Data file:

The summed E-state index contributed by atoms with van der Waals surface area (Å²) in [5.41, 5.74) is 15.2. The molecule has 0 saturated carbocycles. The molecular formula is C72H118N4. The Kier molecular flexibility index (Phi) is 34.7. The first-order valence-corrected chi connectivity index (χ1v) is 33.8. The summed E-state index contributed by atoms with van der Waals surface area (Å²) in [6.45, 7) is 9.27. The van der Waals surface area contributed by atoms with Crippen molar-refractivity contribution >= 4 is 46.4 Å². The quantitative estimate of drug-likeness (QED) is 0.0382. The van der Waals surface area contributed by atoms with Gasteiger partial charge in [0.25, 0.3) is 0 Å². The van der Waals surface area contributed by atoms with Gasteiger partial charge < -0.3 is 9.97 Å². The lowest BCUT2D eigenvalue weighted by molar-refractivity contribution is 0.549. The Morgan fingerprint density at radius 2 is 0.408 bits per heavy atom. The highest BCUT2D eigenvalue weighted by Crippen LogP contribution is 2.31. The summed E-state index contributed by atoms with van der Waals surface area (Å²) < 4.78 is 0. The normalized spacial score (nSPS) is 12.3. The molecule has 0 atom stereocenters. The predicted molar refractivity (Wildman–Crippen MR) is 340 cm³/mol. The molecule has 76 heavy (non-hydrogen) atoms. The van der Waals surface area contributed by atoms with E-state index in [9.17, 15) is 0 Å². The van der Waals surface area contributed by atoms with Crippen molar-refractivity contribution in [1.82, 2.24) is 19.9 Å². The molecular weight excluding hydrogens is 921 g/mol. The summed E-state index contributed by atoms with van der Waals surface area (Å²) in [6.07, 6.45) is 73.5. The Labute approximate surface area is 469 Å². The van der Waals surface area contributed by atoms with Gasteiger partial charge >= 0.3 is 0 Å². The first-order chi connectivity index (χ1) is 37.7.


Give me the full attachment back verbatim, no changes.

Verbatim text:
The summed E-state index contributed by atoms with van der Waals surface area (Å²) in [5.41, 5.74) is 15.2. The molecule has 0 saturated carbocycles. The molecular formula is C72H118N4. The Kier molecular flexibility index (Phi) is 34.7. The first-order valence-corrected chi connectivity index (χ1v) is 33.8. The summed E-state index contributed by atoms with van der Waals surface area (Å²) in [6.45, 7) is 9.27. The van der Waals surface area contributed by atoms with Crippen molar-refractivity contribution >= 4 is 46.4 Å². The quantitative estimate of drug-likeness (QED) is 0.0382. The van der Waals surface area contributed by atoms with Gasteiger partial charge in [0.25, 0.3) is 0 Å². The van der Waals surface area contributed by atoms with Gasteiger partial charge < -0.3 is 9.97 Å². The lowest BCUT2D eigenvalue weighted by molar-refractivity contribution is 0.549. The Morgan fingerprint density at radius 2 is 0.408 bits per heavy atom. The highest BCUT2D eigenvalue weighted by Crippen LogP contribution is 2.31. The summed E-state index contributed by atoms with van der Waals surface area (Å²) < 4.78 is 0. The normalized spacial score (nSPS) is 12.3. The molecule has 0 atom stereocenters. The predicted molar refractivity (Wildman–Crippen MR) is 340 cm³/mol. The molecule has 76 heavy (non-hydrogen) atoms. The van der Waals surface area contributed by atoms with E-state index in [9.17, 15) is 0 Å². The van der Waals surface area contributed by atoms with Crippen molar-refractivity contribution in [1.82, 2.24) is 19.9 Å². The molecular weight excluding hydrogens is 921 g/mol. The summed E-state index contributed by atoms with van der Waals surface area (Å²) in [6.07, 6.45) is 73.5. The Labute approximate surface area is 469 Å². The van der Waals surface area contributed by atoms with Gasteiger partial charge >= 0.3 is 0 Å². The first-order chi connectivity index (χ1) is 37.7.